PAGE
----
Some of us have charitable bequests built into our wills, where a certain amount of your estate goes to your favorite charities (in turn this can yield a large tax credit on your terminal tax return). For a large estate, a large bequest might exceed the maximum tax credit, which is 100% of the income in your final two years. In that case, if you know a large portion of your estate is going to charity, why not donate it over several years into a DAA and spread out those tax credits a bit?

A DAA can also facilitate the donation of securities. With the DAA invested into the CGWM Investment Counselling Program, stocks can easily be donated directly; essentially transferred from your own investment account into a DAA, where ICP automatically sells the shares and invests it according to the chosen investment mandate.

Prudent estate planning might also designate stocks/funds with large capital gains go directly into your DAA at death, again helping your estate avoid the capital gains tax and potentially establishing a legacy.

 

Some Charitable Donation Tax Basics

 

Lastly, just to give you some useful info you can use, to reward you for reading this far into the blog post, here are some of the basics when it comes to the impact of charitable donations on your taxes.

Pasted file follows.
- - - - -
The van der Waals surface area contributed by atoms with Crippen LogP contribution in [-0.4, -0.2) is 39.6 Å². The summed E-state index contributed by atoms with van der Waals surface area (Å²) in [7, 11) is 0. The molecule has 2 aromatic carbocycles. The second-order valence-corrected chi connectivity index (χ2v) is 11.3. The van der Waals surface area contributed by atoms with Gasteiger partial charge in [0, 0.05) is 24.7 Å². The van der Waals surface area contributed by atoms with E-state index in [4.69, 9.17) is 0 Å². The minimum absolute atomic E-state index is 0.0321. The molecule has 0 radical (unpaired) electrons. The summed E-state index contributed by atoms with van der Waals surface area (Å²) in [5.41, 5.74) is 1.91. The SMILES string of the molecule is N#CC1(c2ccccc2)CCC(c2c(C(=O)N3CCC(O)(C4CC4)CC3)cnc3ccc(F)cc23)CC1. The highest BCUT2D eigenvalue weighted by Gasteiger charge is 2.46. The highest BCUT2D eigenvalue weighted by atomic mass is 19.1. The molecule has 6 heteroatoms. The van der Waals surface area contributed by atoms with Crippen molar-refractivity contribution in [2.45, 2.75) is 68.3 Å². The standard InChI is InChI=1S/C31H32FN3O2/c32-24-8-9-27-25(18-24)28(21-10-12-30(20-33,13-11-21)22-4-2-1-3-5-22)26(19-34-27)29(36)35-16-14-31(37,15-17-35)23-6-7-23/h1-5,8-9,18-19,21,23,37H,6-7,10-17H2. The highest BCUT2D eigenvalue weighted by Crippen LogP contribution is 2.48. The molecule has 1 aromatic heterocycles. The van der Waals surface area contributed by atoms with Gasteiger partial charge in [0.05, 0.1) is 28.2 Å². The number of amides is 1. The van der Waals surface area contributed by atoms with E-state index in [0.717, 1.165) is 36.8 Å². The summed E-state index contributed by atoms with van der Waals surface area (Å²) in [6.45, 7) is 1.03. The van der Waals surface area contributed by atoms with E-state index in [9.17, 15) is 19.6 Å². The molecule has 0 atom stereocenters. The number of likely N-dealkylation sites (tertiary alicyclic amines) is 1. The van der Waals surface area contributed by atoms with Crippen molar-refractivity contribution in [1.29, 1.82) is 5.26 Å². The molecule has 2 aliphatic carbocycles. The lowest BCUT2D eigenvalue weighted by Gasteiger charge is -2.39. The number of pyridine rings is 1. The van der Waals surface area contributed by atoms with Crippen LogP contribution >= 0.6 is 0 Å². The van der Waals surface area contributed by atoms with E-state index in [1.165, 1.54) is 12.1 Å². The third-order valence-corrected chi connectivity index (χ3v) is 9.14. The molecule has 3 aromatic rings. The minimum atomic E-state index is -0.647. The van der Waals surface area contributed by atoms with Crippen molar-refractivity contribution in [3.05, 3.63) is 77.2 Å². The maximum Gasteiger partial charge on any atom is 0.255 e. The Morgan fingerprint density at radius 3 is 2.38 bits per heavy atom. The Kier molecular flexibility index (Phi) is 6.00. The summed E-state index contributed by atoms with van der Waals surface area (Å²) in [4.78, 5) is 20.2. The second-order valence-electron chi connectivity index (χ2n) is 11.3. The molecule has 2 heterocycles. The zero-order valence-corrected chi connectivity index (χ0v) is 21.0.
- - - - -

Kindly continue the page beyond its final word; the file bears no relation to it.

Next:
All too often I find myself correcting people: charitable donations yield tax credits, not deductions. As a result, your marginal tax rate isn’t as big of a factor. The maximum total donation you can claim in a year is 75% of your income.

So, where the benefit of a $1000 RRSP donation is much greater for someone earning $140,000 than someone earning $40,000, there’s no difference when it comes to charitable donations. How you apply them in a given tax year can make a difference though.

For Alberta residents, our first $200 donation claimed earns a 25% tax credit. That’s 10% provincial plus 15% federal. On the excess amount over $200, the credit is 21% provincially plus 29% federally (totaling 50%). Those with taxable income over $200,000 get a slightly higher federal tax credit of 33% on all or part of the excess amount, to reflect their higher marginal tax rate.

Some simple tax planning hacks are to have a higher income earning spouse declare all charitable contributions on their return. You can also defer claiming contributions and carry them forward, claiming them all at once in a future year. It’s all about reducing how much of your donations only get the measly 25% credit. Two spouses donating $200 each per year for three years can turn $300 worth of tax credits into $540 done correctly.

For more information directly from the horse’s mouth, check out the Government of Canada’s site on the matter.

 

If I have piqued your interest at all in making charitable giving part of your financial plan, OR if you're just looking for a worthwhile Rotary club to donate to, feel free to drop me a line.

 

Markus Muhs, CFP, CIM

 

Title pic at the top of this post is a picture from our February 2018 trip down to Belize as part of the Rotary Club of Edmonton and Literacy Without Border's Belize Literacy Program.